So, I've recluttered by signing up for OneReceipt, and I thought, hey, let's try to get rid of one of the remaining, persistent messages in the inbox, a $40 off thing from Lane Bryant, usable between Jan 27 and Feb something or other. The usual can't combine it, etc. apply. I literally could not find anything that let me apply the code. At all. It was the weirdest thing. I finally resorted to picking out single, full-priced, new items, and they wouldn't let me apply the code.

So, I got to delete the email! Because that clearly is not an actual promotion. That is what I generally call A Lie.

Tracking currency serial numbers

I was watching TRMS and Loretta Lynch's role in catching the thieves who hit all those ATMS in NYC thing a year or so back. And I wondered why they felt like they had to launder the cash they got. Did the banks know the serial numbers of the cash they dispensed?

I asserted that there was no technological or cost issue at this point associated with OCR'ing serial numbers on inbound deposited cash outside of an envelope, never mind _outbound_ cash. So even a self-replenishing machine should be able to associate notes with individuals appearing on the camera at the ATM. Which seems, from a law enforcement perspective, kind of useful.

R. was skeptical, but it turns out that there have been desktop money counters with serial number capture since around 2011 -- and a bunch of ATMs now have that retrofitted into them. In the course of figuring this out, I ran across some forums discussing whether or not money was ever tracked by serial number (excluding things like bait money in a teller drawer). People popped up with an Enid Blyton story, Dorothy Sayers, and someone said their wife used to work at a school where they logged all cash by serial number.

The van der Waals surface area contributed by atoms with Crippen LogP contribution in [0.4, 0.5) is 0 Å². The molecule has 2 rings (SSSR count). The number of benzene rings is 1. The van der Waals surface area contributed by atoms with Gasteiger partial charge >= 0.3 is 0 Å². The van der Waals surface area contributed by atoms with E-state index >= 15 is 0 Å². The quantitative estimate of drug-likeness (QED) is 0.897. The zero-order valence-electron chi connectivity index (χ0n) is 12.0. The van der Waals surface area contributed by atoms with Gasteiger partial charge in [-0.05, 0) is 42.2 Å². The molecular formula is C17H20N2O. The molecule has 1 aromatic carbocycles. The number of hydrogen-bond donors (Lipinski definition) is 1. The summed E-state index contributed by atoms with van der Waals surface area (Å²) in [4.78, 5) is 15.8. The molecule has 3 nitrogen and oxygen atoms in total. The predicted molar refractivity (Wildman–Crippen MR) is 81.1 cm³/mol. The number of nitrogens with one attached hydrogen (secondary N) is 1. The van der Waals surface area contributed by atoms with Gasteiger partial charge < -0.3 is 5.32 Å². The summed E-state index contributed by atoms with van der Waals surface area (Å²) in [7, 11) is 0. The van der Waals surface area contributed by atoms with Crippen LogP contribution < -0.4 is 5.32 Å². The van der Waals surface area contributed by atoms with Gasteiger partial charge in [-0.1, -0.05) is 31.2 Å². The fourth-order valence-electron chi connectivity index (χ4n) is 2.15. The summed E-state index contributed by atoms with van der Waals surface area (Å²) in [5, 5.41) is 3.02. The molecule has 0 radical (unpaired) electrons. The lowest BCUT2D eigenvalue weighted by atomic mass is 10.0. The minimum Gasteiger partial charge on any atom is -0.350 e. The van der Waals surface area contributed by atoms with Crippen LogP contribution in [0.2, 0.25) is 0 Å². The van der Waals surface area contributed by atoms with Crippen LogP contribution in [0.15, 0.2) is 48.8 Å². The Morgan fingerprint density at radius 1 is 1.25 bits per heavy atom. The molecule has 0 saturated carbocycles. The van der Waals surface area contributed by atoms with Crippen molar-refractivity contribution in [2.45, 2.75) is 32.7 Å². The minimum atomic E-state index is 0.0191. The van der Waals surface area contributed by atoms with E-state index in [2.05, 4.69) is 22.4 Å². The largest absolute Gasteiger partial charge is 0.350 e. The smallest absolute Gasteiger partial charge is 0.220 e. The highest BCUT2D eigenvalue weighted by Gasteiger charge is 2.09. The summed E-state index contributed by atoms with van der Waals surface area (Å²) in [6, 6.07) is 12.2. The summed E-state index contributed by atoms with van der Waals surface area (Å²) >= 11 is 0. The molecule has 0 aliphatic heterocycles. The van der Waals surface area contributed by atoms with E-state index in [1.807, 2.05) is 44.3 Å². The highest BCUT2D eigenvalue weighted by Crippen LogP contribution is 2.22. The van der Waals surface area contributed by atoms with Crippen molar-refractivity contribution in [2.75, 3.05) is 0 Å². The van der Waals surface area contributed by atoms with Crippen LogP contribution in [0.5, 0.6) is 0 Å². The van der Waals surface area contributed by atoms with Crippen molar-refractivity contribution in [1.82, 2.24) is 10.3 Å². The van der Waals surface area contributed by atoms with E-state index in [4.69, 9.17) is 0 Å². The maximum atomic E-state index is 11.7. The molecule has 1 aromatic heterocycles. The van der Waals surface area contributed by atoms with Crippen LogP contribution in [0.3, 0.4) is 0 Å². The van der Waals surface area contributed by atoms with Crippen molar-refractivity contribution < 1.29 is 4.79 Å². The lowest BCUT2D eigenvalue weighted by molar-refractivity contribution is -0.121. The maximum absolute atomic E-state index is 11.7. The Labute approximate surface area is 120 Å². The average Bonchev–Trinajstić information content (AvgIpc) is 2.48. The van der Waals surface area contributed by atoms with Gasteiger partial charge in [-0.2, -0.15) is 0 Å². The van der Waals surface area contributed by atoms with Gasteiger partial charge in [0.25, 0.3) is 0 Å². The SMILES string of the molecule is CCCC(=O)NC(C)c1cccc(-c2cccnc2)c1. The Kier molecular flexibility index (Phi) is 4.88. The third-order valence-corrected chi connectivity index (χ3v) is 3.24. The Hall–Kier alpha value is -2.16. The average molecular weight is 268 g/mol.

So I sat back, and thought, well, if you look at inflation in the US, a $20 bill through when I was born was _definitely_ worth tracking -- in today's money, more than a hundred dollars. I'm betting a lot of institutions tracked serial numbers on some or all of their cash (the petty cash drawer seems like a great candidate, since there is so little security on it, and you really don't want people thinking they can just dip into that at will) until the inflation of the 1970s made it just a Pain in the Ass, at which point they quit and we all never knew they were doing that except for things like schools that hung onto the practice by switching to photocopying in the late 1970s or early 1980s.

It is sort of interesting to realize that everyone who is avoiding loyalty cards and credit cards and other instances of the Number Of the Beast are now going to have to start worrying about the serial numbers on the folding green stuff. Because in a few years, we're going to be able to track all those bills moving from business to bank and bank to individual and individual to business and so forth.

Ah, who am I kidding. I'm sure the paranoid folks out there have been worrying about this for a while, and that's why they want to go back to gold. Or something. [ETA: Yup. Barcodes on currency. Something about Donald Regan and John Kerry and currency recall and blah blah bleeping blah.]